The Other Munch
Ladies and gentlemen,
In May last year, my wife and I had the pleasure of attending the opening of Karl Ove Knausgaard’s Munch exhibition To the Forest at the Munch Museum in Oslo.
Knausgaard had taken a fresh look at the world famous artist, and selected less known works for the exhibition. He clearly wanted us to see Munch with new eyes, without the layers of assumption, prejudice and habit that can get in the way when we view his work. I thought this was a very brave task – and one Knausgaard mastered beautifully.
For me, the exhibition was all about seeing, discovering, about creating and living as an artist through different stages of life. Stages that vary in intensity – some about the end of life, about death – since most of the works were from the later parts of Munch’s life.
For most of us, it can be extremely difficult, but necessary, now and then to review the places, people and things we think we know – to take a fresh look. To challenge ourselves to look beyond what we think we see. To approach something or someone with a completely open mind, asking new questions, as if we saw it for the first time.
It could be said that this is the essence of the film that will be screened here this evening. In this documentary, the Norwegian art professor Stian Grøgaard makes an interesting comment about some of Munch’s better known paintings:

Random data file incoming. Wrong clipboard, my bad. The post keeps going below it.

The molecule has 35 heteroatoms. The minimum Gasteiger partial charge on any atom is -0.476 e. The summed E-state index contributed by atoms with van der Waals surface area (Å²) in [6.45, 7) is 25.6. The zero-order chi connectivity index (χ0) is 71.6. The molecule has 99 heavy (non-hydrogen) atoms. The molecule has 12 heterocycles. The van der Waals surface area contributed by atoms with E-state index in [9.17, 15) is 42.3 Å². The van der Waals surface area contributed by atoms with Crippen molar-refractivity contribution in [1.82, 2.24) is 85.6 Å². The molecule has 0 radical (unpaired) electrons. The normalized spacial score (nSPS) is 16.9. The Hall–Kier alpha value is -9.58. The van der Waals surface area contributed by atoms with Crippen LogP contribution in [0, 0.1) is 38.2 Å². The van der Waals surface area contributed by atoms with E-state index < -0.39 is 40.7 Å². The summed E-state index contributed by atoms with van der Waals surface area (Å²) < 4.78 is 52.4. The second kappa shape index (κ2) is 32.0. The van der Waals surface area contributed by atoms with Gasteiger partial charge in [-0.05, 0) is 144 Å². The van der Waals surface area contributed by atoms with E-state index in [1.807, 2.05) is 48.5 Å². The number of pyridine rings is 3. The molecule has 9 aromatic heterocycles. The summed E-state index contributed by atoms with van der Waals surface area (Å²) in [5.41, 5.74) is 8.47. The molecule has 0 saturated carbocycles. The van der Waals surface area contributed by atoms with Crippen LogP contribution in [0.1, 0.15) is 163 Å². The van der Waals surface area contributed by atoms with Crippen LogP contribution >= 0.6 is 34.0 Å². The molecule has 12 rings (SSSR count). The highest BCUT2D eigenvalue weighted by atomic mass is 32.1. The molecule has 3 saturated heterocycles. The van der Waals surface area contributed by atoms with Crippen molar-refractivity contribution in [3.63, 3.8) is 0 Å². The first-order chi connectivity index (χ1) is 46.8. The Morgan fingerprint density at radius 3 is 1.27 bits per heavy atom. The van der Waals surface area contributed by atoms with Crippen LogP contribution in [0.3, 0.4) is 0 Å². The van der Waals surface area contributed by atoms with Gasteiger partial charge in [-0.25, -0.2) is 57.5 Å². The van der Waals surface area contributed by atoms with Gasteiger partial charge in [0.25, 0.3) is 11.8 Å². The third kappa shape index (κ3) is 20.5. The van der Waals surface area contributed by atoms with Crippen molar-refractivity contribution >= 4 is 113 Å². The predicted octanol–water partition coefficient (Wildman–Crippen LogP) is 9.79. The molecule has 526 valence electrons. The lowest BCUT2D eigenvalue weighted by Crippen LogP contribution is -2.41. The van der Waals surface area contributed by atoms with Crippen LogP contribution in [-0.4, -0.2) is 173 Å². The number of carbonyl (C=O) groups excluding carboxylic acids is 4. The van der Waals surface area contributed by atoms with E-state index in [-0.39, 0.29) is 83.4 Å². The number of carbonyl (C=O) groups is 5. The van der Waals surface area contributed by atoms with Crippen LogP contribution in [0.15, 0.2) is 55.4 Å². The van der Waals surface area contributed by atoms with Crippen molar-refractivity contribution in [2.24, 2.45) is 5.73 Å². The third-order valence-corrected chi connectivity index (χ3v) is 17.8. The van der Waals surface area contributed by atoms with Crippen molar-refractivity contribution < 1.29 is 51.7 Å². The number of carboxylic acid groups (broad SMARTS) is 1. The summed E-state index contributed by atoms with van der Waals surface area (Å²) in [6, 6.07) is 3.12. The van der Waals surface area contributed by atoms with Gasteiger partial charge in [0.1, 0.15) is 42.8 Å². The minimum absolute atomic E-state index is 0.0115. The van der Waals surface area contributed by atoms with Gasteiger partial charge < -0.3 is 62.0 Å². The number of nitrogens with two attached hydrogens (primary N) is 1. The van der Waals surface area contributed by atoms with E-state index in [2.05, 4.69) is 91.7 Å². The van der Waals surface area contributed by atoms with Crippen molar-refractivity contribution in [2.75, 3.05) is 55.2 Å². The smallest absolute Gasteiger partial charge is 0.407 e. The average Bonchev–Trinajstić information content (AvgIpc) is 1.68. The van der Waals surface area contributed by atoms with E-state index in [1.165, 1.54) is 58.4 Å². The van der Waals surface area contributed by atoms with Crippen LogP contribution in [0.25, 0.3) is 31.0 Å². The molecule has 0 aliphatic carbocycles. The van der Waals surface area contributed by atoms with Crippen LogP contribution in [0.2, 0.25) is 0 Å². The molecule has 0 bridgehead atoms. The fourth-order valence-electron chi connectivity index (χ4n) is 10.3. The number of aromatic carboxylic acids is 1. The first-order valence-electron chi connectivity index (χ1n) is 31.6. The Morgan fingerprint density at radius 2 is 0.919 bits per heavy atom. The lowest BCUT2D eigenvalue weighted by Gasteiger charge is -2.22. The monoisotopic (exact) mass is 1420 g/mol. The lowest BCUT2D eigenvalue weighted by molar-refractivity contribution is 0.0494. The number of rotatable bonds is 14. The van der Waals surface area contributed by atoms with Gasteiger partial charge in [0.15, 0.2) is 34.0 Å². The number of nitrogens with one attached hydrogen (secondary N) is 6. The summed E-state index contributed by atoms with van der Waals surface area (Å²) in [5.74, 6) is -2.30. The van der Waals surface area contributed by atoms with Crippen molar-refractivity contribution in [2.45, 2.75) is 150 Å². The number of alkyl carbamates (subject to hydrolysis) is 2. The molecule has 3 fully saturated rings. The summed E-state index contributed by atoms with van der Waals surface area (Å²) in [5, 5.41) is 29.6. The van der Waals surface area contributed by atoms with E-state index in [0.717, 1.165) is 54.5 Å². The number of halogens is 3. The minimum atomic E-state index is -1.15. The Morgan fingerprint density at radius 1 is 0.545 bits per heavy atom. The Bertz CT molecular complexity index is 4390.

"His themes are literary. His pictures are like snapshots from a dramatic story. They have frozen a particular moment. You feel they are part of a greater story."
I think this is a beautiful way to link Edvard Munch’s paintings to literature – and to Karl Ove Knausgaard, one of Norway’s greatest contemporary writers.
The Trier brothers, Joachim and Emil, have made a moving documentary of the process leading up the exhibition. In a unique way, some of Scandinavia’s outstanding artists – from different times and different disciplines – have come together in The Other Munch: a painter, an author and two filmmakers – exploring the process of creating.
I wish you all a very pleasant evening here at the Lincoln Center. I hope the film will be a reminder to all of us to rediscover what we think we already know with new eyes, with an open mind.